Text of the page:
I have been thinking about getting a new powder scale for some time now. I curently have a blance beam scale with a magnetic dampener. As of late its acuracy has come into question. I have not decided on a new scale yet, or if I want to stay with the blacne beam or try an electirc scale.
I had an electirc scale 6-8 years ago and it would not keep its zero. I followed all the instructions on making sure it is out of the air flow, it had warmed up to room temp by letting it set out for 20-30 min before using it... anyway I am looking at getting a new powder scal and would like some advise on which one to get.
I reload for hand guns and rifles (up to 100 grs of powder). Please feel free to post any informatoin you would like to pass onto me about powder scales.
"People sleep peaceably in their beds at night
only because rough men stand ready
to do violence on their behalf." -- George Orwell --
Rest easy, sleep well my brothers.
Know the line has held, your job is done.
Rest easy, sleep well.
Others have taken up where you fell, the line has held.
Peace, peace, and farewell... --Unknown--
Never had a problem with an RCBS 10-10 scale. I heard on another post that RCBS scales are made by the same company that makes high end scales. My scale constantly gets checked with lab grade calibration weights and as long as you put the 1/10ths line in the exact right place there is never an issue.
I have used a lyman 1200 (2) for several years now, have 2 of them and have very good luck. like all scales, they have their "quirks" but very easy to work with and VERY accurate. I trimmed the drop tube on the lathe to let the extruded powders hit more in the center of the pan, and USE the little screw in button for the drop tube that comes with them now. I set my scale to drop .1 grain less than desired load then "bump" to actual weight desired. only time it "floats" is if (when!) a "kernel" of powder gets down beside scale plate, hence the little brush that comes with unit.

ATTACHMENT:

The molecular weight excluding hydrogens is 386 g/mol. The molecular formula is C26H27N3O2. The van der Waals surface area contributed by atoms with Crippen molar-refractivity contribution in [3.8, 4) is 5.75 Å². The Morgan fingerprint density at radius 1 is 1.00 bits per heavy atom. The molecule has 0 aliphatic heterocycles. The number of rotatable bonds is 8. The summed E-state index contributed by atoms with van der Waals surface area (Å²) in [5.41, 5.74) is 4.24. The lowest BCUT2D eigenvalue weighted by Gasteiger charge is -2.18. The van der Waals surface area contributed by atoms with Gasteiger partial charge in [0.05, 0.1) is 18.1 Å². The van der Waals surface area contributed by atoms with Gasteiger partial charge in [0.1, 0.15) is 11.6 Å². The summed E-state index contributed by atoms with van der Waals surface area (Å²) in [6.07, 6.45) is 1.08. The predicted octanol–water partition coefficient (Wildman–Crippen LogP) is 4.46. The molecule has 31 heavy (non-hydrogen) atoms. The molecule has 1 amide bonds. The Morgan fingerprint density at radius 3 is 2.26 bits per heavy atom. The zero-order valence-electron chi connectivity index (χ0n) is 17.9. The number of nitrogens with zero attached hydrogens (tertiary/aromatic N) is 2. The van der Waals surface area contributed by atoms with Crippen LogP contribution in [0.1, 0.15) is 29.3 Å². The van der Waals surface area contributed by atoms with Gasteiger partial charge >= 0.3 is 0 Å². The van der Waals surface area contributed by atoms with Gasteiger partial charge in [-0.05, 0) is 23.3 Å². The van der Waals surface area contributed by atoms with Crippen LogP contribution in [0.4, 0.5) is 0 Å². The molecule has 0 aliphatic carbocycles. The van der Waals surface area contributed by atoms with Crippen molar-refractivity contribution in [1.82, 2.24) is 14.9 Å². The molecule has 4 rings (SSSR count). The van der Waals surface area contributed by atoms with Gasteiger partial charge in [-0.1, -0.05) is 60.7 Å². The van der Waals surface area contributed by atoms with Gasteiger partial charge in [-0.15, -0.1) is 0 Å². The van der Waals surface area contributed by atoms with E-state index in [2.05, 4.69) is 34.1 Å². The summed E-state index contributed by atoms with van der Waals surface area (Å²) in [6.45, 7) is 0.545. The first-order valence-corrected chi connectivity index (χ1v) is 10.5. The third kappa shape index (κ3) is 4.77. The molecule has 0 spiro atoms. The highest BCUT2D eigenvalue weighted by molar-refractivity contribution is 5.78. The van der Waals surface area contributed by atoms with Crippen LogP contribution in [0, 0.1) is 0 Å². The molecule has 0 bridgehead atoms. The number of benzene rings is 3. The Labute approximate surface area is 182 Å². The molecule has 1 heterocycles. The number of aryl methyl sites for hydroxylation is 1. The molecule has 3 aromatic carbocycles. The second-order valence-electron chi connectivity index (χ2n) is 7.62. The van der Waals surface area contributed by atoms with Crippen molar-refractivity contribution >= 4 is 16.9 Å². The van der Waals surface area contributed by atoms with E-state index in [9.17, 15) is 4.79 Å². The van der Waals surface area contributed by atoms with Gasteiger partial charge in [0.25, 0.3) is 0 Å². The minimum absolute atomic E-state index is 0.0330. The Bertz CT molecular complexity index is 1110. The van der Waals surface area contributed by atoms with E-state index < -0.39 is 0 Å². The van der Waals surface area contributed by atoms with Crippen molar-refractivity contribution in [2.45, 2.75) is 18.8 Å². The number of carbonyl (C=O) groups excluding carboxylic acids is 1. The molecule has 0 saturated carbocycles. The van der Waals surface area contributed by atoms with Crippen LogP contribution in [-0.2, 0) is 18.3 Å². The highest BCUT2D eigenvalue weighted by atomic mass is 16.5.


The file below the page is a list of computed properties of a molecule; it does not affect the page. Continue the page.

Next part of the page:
All reloading beam scales are very fine instruments; very sensitive and accurate. Without a clue as to how much 'error' you may be seeing or what scale you're using we really don't have a lot to go on to make a serious suggestion.
Thing is, beam scales just don't change all by themselves, that's their strong point, but they do get dirty and damaged and misadjusted. Do this:
Gently clean the beam and its notches, the pan, pan hanger, bearings and pivot knives with a tooth brush and something like Windex.
Use a magnifying glass to look at the pivot knives. You don't want to see burrs or nicks on the sharp edges. If you do see burrs they will have to be ground away.
The pivot bar should be unbent - perfectly straight across and at 90 degrees to all sides of the beam.
Place the empty pan on the hanger and adjust the left side screw foot so it's perfectly zeroed to the beam pointer. Lightly touch the pan and see if it returns to zero; repeat that several times to insure it doesnt stop on one side or the other of zero. If it does, you have damaged the pivot or bearings OR you don't have the beam properly centered between the bearings so end friction is making the beam bind.
Electronic scales have problems around fluorescent lights for some reason, and balance beam scales should never be left with the beam on the scale. The vibrations in the ground, manmade and natural wear them out. It used to be included info in the instructions, don't know if it still is. Just some passing info.